For employment, a CM or CNM must also pass the National Council Licensure Examination, or NCLEX.

It’s important to know that the CNM has legal authority to practice in every state where licensed, and holds prescriptive authority where granted by state Boards. The CM is only recognized and legally permitted to practice in five states, which are New York, New Jersey, Delaware, Missouri and Rhode Island.

Finding a Job

Demand for Midwifes or healthcare practitioners and technical workers are  increasing. The Bureau of Labor Statistics forecasts 14 percent growth for the position through 2024, amounting to a total of 1,490  openings for Midwives during that period. The faster-than-average growth for the profession is being driven primarily by women who want to have a more natural or holistic childbirth.

Given this projected growth, aspiring midwives are likely to find many job opportunities at hospitals, clinics and at the homes of their clients.

Any successful job search begins with crafting a high-quality resume that highlights your skills and experience. For guidance on creating a resume, take a look at JobHero’s library of Midwives resume samples.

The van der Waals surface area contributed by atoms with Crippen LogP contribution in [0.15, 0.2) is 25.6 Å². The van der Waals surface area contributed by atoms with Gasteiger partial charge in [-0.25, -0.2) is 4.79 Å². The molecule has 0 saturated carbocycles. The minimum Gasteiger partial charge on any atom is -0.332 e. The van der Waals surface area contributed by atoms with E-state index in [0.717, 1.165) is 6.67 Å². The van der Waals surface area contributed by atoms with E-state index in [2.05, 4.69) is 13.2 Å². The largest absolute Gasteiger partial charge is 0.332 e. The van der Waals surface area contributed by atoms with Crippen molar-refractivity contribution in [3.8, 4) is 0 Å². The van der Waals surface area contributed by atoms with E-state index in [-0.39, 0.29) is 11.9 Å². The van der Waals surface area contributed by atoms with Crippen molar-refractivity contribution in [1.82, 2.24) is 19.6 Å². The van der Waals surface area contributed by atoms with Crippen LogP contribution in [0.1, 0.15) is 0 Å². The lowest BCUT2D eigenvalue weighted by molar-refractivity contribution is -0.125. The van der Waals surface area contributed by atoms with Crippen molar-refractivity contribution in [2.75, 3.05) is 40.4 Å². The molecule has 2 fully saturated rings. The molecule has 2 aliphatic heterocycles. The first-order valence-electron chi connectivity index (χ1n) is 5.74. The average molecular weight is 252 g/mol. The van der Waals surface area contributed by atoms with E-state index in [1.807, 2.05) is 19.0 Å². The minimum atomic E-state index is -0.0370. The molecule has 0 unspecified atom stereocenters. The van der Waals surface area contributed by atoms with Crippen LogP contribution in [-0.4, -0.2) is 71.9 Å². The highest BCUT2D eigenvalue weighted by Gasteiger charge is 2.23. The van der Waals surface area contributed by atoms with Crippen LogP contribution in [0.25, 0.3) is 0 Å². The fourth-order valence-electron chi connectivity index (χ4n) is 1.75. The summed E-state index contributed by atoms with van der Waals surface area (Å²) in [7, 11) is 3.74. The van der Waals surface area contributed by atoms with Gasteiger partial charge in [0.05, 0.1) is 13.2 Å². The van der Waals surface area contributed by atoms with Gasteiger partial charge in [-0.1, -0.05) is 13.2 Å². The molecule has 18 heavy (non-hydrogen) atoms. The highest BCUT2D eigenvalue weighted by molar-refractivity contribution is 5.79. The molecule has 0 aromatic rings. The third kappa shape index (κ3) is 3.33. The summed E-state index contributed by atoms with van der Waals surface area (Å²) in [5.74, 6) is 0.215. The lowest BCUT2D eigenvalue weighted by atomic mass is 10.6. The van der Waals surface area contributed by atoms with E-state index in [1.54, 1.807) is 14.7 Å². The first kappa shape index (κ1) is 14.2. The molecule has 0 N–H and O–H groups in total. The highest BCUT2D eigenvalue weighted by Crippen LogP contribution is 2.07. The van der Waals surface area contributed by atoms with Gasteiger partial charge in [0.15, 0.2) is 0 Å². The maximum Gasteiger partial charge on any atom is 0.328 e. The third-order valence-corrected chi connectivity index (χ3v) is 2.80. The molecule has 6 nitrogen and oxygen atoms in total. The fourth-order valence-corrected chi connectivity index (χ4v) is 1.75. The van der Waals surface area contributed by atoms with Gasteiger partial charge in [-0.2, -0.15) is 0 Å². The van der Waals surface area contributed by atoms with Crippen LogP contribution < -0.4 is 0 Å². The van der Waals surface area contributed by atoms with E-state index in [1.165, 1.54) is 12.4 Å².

Once your resume is complete, search online for job opportunities. As you look for Pharmacy Technician openings, be sure to make the most of your professional network, including people you met through college or graduate school.

When applying for jobs, write a cover letter that expresses your interest in the position and highlights your qualifications and what you would bring to the role. Take a look at our Registered Nurse cover letter sample for help.

Insights from a Midwife

We have gathered a series of questions and answers from various Midwives that might help you on your journey. Take a look.

What is the common career path for a Midwife?

If you are aspiring to become a Midwife Nurse you will need to meet certain prerequisites before practice in certain or most regions. The first step is to graduate from a bachelor's degree program, specifically in nursing and become a registered nurse. This process involves taking the National Council Licensure Examination (NCLEX-RN). After this, you can attend a Midwifery Program.

What should someone consider before becoming a Midwife?

Most of the inconveniences of becoming a Midwife are related to restrictions of the job itself. Midwives of any license degree are not allowed to perform a C-section. They may be not be recognized the same way as an obstetrician and some health insurance plans may not reimburse for services provided by a Midwife that occur outside of a hospital setting.

What type of person excels in this job?